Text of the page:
Crossing the border: Internationalization and student mobility in Dutch Higher Education

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Research and Development in Higher Education: Enhancing Higher Education, Theory and Scholarship Vol. 30

July, 2007, 651 pages
Published by
Geoffrey Crisp & Margaret Hicks
ISBN
0 908557 72 8
Abstract 

Internationalization is an important issue in both Dutch policy and, related to that, in Dutch higher education. In increasingly more university strategy plans, crossing the borders -in terms of both research and education - is one of the main ambitions. It is salient that the Netherlands, as a non-English speaking country, offers a great variety of English taught degree programmes and courses. This paper focuses on two research projects carried out at the University Centre for Learning and Teaching, University of Groningen (the Netherlands). One project aimed to provide and overview of national and institutional policies on internationalization and explores the wishes for ICT-provisions. This regards incoming as well as outgoing students and teachers, and exchange mobility as well as degree mobility. International students seem to have fairly basic needs concerning ICT-use: especially wireless access is valued to keep contact with teachers and students. Teachers value most and for all library facilities and training in English fluency. The other project investigated in detail Dutch students’ motives for staying some time abroad during their study and regards exchange mobility. Broaden your horizon, experience another culture and language, and extra value for your degree were the main reasons for students to consider going abroad, whereas fear for study delay and financial and personal problems were mentioned as hindrances. Students considering going abroad for some time during their degree programme seem to have a higher level of self-efficacy and internal drive.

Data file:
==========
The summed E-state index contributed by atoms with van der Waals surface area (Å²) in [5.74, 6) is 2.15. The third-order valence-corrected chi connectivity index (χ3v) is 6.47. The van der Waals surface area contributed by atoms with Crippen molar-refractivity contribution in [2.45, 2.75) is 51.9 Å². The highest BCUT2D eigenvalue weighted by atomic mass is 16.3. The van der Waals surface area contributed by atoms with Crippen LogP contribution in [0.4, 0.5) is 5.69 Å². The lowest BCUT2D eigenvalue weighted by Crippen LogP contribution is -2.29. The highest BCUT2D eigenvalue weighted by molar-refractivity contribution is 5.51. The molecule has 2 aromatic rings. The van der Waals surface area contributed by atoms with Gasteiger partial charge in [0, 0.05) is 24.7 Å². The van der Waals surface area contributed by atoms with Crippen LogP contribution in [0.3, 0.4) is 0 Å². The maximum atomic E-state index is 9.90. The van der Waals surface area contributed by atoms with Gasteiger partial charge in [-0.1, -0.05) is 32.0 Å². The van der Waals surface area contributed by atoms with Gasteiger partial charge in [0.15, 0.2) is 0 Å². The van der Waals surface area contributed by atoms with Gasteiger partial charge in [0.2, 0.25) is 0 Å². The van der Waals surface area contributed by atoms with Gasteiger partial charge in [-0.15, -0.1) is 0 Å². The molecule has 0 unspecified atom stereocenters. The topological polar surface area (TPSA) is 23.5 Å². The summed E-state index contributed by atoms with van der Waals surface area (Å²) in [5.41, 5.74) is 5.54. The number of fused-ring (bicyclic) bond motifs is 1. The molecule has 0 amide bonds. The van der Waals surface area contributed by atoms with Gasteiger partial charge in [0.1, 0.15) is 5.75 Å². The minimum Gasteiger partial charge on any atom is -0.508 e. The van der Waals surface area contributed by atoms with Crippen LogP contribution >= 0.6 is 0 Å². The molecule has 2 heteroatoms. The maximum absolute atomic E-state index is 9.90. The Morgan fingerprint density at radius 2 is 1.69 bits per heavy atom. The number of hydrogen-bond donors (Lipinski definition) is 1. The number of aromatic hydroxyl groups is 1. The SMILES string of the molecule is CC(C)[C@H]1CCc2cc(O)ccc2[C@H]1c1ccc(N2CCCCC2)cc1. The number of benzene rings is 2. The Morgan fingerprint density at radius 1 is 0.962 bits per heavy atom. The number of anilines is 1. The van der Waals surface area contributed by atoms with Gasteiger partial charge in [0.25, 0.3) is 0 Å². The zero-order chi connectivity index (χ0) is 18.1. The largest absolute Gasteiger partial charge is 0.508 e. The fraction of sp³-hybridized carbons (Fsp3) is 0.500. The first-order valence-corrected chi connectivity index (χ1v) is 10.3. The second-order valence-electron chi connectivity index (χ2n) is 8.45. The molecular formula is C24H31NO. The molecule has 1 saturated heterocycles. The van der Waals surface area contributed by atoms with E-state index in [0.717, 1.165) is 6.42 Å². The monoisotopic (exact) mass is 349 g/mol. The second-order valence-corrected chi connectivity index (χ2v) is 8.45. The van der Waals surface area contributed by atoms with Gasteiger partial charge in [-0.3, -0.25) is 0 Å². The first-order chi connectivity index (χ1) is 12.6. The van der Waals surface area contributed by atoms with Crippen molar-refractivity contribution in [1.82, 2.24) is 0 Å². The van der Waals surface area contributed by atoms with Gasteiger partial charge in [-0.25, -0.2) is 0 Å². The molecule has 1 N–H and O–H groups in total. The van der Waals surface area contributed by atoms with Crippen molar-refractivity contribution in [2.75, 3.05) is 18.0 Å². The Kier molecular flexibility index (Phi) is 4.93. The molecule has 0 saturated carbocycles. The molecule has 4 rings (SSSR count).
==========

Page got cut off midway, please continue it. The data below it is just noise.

Keywords: internationalization, policy, student mobility

Crossing the border: Internationalization and student mobility in Dutch Higher Education

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Jansen, E., Suhre, C. & Bruinsma, M.